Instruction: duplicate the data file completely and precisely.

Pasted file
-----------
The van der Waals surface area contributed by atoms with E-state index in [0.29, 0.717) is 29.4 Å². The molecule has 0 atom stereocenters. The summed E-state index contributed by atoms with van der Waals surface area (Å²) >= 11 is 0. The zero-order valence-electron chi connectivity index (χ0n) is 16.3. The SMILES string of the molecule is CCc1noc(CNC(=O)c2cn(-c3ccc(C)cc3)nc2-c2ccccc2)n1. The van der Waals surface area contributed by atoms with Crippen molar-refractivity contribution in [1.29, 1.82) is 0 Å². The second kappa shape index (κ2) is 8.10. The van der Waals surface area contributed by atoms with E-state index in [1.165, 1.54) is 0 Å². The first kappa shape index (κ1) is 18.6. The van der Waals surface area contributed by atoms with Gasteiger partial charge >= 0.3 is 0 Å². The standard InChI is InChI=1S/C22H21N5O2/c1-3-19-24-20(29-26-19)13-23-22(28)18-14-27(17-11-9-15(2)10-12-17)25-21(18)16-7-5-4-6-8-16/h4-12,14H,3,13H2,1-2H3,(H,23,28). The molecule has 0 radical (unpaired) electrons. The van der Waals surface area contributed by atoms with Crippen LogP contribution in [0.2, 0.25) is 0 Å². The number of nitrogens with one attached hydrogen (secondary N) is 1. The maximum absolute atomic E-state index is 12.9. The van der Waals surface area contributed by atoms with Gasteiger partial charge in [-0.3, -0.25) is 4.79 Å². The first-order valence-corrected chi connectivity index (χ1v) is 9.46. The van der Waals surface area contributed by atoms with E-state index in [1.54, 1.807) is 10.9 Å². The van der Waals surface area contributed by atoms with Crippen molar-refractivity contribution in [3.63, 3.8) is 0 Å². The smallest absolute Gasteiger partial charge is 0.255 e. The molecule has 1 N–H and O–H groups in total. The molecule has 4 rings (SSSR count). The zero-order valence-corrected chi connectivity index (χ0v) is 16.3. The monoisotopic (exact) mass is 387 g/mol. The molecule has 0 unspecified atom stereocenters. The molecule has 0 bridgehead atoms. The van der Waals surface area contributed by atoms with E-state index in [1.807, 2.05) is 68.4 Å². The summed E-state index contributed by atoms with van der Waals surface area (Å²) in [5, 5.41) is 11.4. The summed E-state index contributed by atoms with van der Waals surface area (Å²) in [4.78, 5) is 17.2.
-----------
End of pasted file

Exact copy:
The van der Waals surface area contributed by atoms with E-state index in [0.29, 0.717) is 29.4 Å². The molecule has 0 atom stereocenters. The summed E-state index contributed by atoms with van der Waals surface area (Å²) >= 11 is 0. The zero-order valence-electron chi connectivity index (χ0n) is 16.3. The SMILES string of the molecule is CCc1noc(CNC(=O)c2cn(-c3ccc(C)cc3)nc2-c2ccccc2)n1. The van der Waals surface area contributed by atoms with Crippen molar-refractivity contribution in [1.29, 1.82) is 0 Å². The second kappa shape index (κ2) is 8.10. The van der Waals surface area contributed by atoms with E-state index in [1.165, 1.54) is 0 Å². The first kappa shape index (κ1) is 18.6. The van der Waals surface area contributed by atoms with Gasteiger partial charge >= 0.3 is 0 Å². The standard InChI is InChI=1S/C22H21N5O2/c1-3-19-24-20(29-26-19)13-23-22(28)18-14-27(17-11-9-15(2)10-12-17)25-21(18)16-7-5-4-6-8-16/h4-12,14H,3,13H2,1-2H3,(H,23,28). The molecule has 0 radical (unpaired) electrons. The van der Waals surface area contributed by atoms with Crippen LogP contribution in [0.2, 0.25) is 0 Å². The number of nitrogens with one attached hydrogen (secondary N) is 1. The maximum absolute atomic E-state index is 12.9. The van der Waals surface area contributed by atoms with Gasteiger partial charge in [-0.3, -0.25) is 4.79 Å². The first-order valence-corrected chi connectivity index (χ1v) is 9.46. The van der Waals surface area contributed by atoms with E-state index in [1.54, 1.807) is 10.9 Å². The van der Waals surface area contributed by atoms with Crippen molar-refractivity contribution in [3.63, 3.8) is 0 Å². The smallest absolute Gasteiger partial charge is 0.255 e. The molecule has 1 N–H and O–H groups in total. The molecule has 4 rings (SSSR count). The zero-order valence-corrected chi connectivity index (χ0v) is 16.3. The monoisotopic (exact) mass is 387 g/mol. The molecule has 0 unspecified atom stereocenters. The molecule has 0 bridgehead atoms. The van der Waals surface area contributed by atoms with E-state index in [1.807, 2.05) is 68.4 Å². The summed E-state index contributed by atoms with van der Waals surface area (Å²) in [5, 5.41) is 11.4. The summed E-state index contributed by atoms with van der Waals surface area (Å²) in [4.78, 5) is 17.2.